Protecting Renters and Saving Affordable Housing
“We’re taking immediate steps as well as medium and longer term,” says Hunter of Toronto’s rental crisis. She's particularly concerned about society's most vulnerable. Hunter wants to empower non-profit housing providers, co-ops, and land trusts to aggressively increase their portfolios. “Provide for the next two years a $50M annual increase for the Multi-Unit Residential Acquisition program drawn from the Land Acquisition Reserve to support the purchase, renovation and operation of rental properties by non-profit housing providers, co-ops and land trusts,” reads the plan.
Hunter would also ensure 20% of projects are dedicated to Indigenous housing organizations. Under her watch, the City would create a rapid deployment deposit program to enable purchases with the same speed as the private sector. The program, says Hunter, helps save apartment buildings and multi-tenant houses that are either vacant or at risk of conversion to less affordable housing, while the City works to prevent demolitions of existing rental buildings. Hunter’s plan also involves expanding the Eviction Prevention in the Community (EPIC) Program, which supports vulnerable rental households to maintain their homes, by adding six new positions.
Furthermore, Hunter plans to triple the Toronto Rent Bank to $15M per year and create a Tenant Advocate role in the Legal Services division to help tenants fight illegal rent increases and fraudulent evictions. She would also ensure all rentals on City land are subject to annual rent control limits and advocate to the Province to bring rent control back to all units. The City would also add 15 more building inspectors to increase building code monitoring and fines for property standard violations in condos and apartment buildings, including elevator and appliance repair, temperature control and pests.
“People are calling me who are at risk of losing their rental,” says Hunter. “Let’s not create more homelessness.”
The Path Forward
Hunter keeps sprinkling new details into her comprehensive plan, which she says trumps that of her fellow candidates. This week, she expanded on her affordable housing plan by issuing satellite libraries and public health facilities at sites developed by her new Toronto Affordable Housing Corporation. New affordable housing developments need to be complete communities with Toronto Public Health and Toronto Public Library services, the mayoral candidate says. This would involve 74 new satellite offices.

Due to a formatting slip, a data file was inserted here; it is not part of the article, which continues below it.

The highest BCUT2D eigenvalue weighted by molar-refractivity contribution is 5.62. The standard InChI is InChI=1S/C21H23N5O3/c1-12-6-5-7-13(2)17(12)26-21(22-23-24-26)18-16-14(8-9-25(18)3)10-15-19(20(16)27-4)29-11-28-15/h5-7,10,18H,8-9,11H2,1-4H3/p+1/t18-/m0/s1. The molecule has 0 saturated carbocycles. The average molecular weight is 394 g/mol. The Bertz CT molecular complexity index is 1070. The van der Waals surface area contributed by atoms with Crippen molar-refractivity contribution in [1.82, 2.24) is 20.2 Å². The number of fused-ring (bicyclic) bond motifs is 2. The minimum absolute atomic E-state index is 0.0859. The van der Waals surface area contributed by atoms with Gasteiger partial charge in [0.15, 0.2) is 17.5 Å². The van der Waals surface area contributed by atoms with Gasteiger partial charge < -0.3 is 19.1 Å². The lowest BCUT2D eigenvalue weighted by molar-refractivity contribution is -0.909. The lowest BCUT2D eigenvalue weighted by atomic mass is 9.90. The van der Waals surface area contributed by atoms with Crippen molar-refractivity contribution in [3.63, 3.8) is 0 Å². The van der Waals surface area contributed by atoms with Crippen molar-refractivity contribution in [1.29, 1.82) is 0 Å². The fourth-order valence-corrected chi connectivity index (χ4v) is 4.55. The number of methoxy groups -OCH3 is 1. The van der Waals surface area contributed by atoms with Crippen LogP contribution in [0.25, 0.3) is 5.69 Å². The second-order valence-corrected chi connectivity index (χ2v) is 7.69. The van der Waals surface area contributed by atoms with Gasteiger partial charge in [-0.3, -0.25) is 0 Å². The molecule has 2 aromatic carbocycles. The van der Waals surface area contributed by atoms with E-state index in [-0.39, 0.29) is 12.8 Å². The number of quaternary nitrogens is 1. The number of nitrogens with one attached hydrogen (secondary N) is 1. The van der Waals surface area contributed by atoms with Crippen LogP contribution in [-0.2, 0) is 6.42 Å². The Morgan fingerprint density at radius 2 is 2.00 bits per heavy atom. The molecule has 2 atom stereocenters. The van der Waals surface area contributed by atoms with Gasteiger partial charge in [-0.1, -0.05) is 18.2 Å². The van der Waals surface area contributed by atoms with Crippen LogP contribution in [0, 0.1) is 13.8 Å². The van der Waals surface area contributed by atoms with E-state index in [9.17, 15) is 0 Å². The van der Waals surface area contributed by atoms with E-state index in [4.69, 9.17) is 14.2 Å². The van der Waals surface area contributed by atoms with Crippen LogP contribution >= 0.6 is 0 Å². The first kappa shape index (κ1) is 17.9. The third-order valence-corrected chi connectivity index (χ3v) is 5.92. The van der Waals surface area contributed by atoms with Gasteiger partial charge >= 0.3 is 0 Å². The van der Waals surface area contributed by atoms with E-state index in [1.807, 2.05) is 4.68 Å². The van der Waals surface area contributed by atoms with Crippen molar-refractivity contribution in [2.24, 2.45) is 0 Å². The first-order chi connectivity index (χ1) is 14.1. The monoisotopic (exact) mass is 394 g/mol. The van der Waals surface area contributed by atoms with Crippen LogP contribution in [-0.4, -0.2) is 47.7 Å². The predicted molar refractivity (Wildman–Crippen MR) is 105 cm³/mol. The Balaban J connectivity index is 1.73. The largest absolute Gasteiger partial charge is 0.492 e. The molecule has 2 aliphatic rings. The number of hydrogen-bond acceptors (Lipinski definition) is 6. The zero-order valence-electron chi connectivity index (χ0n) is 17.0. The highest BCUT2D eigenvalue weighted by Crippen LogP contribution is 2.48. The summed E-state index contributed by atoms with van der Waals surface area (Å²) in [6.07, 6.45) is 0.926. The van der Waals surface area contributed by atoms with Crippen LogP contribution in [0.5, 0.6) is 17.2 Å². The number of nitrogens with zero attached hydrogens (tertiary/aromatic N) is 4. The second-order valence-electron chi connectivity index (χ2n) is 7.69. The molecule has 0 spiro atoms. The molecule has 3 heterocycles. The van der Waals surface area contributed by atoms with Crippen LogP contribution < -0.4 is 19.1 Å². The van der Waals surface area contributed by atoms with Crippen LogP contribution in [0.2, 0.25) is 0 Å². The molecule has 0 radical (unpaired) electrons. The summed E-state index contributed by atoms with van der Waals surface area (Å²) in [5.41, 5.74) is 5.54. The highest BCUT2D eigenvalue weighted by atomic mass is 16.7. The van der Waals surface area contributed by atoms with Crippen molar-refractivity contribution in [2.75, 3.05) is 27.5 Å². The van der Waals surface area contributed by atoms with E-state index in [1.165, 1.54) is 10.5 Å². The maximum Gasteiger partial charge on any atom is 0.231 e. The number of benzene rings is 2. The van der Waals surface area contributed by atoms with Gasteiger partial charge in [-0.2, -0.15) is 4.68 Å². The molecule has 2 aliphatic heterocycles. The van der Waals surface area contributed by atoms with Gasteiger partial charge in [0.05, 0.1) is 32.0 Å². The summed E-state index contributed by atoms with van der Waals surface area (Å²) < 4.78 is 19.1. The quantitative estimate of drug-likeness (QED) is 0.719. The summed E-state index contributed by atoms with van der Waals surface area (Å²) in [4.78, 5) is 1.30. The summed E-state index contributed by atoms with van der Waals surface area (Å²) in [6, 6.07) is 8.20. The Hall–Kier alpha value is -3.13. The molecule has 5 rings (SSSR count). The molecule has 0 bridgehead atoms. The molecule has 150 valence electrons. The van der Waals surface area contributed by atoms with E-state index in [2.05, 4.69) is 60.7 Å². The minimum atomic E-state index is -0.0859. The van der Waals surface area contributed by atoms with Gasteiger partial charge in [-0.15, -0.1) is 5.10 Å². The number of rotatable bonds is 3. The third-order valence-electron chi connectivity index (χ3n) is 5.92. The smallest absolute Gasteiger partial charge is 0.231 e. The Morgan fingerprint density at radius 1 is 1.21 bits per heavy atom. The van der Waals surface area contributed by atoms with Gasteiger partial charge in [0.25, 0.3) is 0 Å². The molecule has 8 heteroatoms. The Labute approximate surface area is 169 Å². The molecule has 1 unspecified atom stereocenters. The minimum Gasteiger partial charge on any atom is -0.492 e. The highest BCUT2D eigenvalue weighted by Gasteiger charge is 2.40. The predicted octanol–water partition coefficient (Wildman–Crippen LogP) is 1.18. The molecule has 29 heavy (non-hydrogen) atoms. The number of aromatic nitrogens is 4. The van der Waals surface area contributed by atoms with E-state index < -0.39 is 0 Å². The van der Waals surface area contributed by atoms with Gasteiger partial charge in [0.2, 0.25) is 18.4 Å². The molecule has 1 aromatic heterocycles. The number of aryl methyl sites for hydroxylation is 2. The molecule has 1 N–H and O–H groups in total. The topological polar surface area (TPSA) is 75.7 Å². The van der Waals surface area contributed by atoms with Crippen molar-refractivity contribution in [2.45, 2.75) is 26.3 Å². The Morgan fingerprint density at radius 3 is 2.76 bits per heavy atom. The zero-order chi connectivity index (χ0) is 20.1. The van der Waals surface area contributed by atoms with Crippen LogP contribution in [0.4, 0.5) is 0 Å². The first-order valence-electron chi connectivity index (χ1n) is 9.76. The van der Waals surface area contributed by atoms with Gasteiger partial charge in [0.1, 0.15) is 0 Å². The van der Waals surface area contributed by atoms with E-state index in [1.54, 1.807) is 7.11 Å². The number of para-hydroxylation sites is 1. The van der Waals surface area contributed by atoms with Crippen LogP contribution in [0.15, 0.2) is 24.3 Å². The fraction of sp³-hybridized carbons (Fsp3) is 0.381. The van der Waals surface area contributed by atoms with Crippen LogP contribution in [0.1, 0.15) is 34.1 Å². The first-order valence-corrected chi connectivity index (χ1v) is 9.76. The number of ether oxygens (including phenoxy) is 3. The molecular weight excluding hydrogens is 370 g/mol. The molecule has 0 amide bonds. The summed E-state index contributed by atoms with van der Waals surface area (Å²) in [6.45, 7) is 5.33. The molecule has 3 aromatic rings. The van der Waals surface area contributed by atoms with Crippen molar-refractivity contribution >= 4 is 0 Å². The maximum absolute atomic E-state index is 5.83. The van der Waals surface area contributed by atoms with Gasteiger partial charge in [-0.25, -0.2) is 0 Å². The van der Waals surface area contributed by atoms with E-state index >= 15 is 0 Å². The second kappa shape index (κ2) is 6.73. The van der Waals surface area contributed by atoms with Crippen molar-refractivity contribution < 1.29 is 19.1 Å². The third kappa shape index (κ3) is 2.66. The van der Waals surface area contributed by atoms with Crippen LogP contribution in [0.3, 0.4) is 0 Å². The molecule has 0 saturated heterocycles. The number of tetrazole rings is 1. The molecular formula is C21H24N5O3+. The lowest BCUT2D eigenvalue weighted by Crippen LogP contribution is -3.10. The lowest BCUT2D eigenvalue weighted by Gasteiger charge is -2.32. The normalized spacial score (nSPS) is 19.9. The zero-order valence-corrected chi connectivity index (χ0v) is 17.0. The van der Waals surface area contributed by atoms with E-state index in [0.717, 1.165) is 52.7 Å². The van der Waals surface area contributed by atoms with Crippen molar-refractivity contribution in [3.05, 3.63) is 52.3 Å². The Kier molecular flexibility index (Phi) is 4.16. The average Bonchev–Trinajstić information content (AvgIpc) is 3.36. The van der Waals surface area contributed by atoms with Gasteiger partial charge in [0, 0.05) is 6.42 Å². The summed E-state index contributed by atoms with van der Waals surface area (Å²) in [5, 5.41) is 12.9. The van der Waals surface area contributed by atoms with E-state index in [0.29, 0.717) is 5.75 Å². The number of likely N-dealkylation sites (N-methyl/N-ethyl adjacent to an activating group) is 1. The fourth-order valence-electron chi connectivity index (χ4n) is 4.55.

“All candidates continue with the failed status quo options,” said Hunter at a press conference earlier this week. “The majority of their units are market units and are unaffordable condos. The majority of their units are one-bedroom and they’re not family-friendly. My buildings are more affordable units for buyers and renters alike – more than any other plan – in greener, family-friendly buildings, with more parks, recreation spaces, and playgrounds that fit the character of the city.”
Today, she announced a plan for integrated family-friendly communities that include more childcare and library facilities. And she isn't stopping on her mission for meaningful change as we lead up to the June 26 election -- and beyond, if she wins (and even if she doesn't, frankly).
“We’re not going to wait for other governments, developers, or anyone else,” says Hunter. “The City is going to get moving right away -- we can’t afford not to. Toronto is at a turning point and it can’t get to a breaking point. When you think about the young tech worker who I spoke to; she and her family are faced with the prospect of leaving the city they love. We can’t afford a hollowing out of our city and its talent. This is an urgent crisis and I hear it everywhere I go across Toronto.”